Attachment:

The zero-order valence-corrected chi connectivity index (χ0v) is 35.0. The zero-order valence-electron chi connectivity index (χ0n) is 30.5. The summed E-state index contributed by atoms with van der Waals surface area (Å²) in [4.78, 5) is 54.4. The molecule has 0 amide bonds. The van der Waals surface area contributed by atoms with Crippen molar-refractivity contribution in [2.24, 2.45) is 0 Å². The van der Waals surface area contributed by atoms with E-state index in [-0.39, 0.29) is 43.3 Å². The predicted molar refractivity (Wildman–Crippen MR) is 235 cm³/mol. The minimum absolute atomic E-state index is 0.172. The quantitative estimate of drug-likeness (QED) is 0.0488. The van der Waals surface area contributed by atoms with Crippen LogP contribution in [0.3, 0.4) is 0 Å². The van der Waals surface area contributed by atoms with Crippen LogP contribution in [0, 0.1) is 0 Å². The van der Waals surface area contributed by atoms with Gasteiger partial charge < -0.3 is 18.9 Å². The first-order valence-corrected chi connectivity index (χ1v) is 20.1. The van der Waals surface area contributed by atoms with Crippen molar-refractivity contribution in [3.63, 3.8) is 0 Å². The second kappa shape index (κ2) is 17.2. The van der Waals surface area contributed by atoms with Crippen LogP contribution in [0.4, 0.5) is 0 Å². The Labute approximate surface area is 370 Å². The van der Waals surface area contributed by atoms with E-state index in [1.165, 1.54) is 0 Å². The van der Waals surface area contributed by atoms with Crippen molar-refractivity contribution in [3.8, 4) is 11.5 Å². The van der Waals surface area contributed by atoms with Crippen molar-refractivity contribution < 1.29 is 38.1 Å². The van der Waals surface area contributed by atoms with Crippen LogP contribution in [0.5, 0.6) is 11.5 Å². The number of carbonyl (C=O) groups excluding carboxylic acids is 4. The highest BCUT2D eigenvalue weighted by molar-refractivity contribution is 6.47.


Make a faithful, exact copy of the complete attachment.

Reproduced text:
The zero-order valence-corrected chi connectivity index (χ0v) is 35.0. The zero-order valence-electron chi connectivity index (χ0n) is 30.5. The summed E-state index contributed by atoms with van der Waals surface area (Å²) in [4.78, 5) is 54.4. The molecule has 0 amide bonds. The van der Waals surface area contributed by atoms with Crippen molar-refractivity contribution in [2.24, 2.45) is 0 Å². The van der Waals surface area contributed by atoms with E-state index in [-0.39, 0.29) is 43.3 Å². The predicted molar refractivity (Wildman–Crippen MR) is 235 cm³/mol. The minimum absolute atomic E-state index is 0.172. The quantitative estimate of drug-likeness (QED) is 0.0488. The van der Waals surface area contributed by atoms with Crippen LogP contribution in [0.3, 0.4) is 0 Å². The van der Waals surface area contributed by atoms with Crippen LogP contribution in [0, 0.1) is 0 Å². The van der Waals surface area contributed by atoms with Gasteiger partial charge < -0.3 is 18.9 Å². The first-order valence-corrected chi connectivity index (χ1v) is 20.1. The van der Waals surface area contributed by atoms with Crippen molar-refractivity contribution in [3.63, 3.8) is 0 Å². The second kappa shape index (κ2) is 17.2. The van der Waals surface area contributed by atoms with Crippen LogP contribution in [0.4, 0.5) is 0 Å². The Labute approximate surface area is 370 Å². The van der Waals surface area contributed by atoms with E-state index in [1.165, 1.54) is 0 Å². The van der Waals surface area contributed by atoms with Crippen molar-refractivity contribution in [3.8, 4) is 11.5 Å². The van der Waals surface area contributed by atoms with Crippen molar-refractivity contribution < 1.29 is 38.1 Å². The van der Waals surface area contributed by atoms with Crippen LogP contribution in [0.5, 0.6) is 11.5 Å². The number of carbonyl (C=O) groups excluding carboxylic acids is 4. The highest BCUT2D eigenvalue weighted by molar-refractivity contribution is 6.47.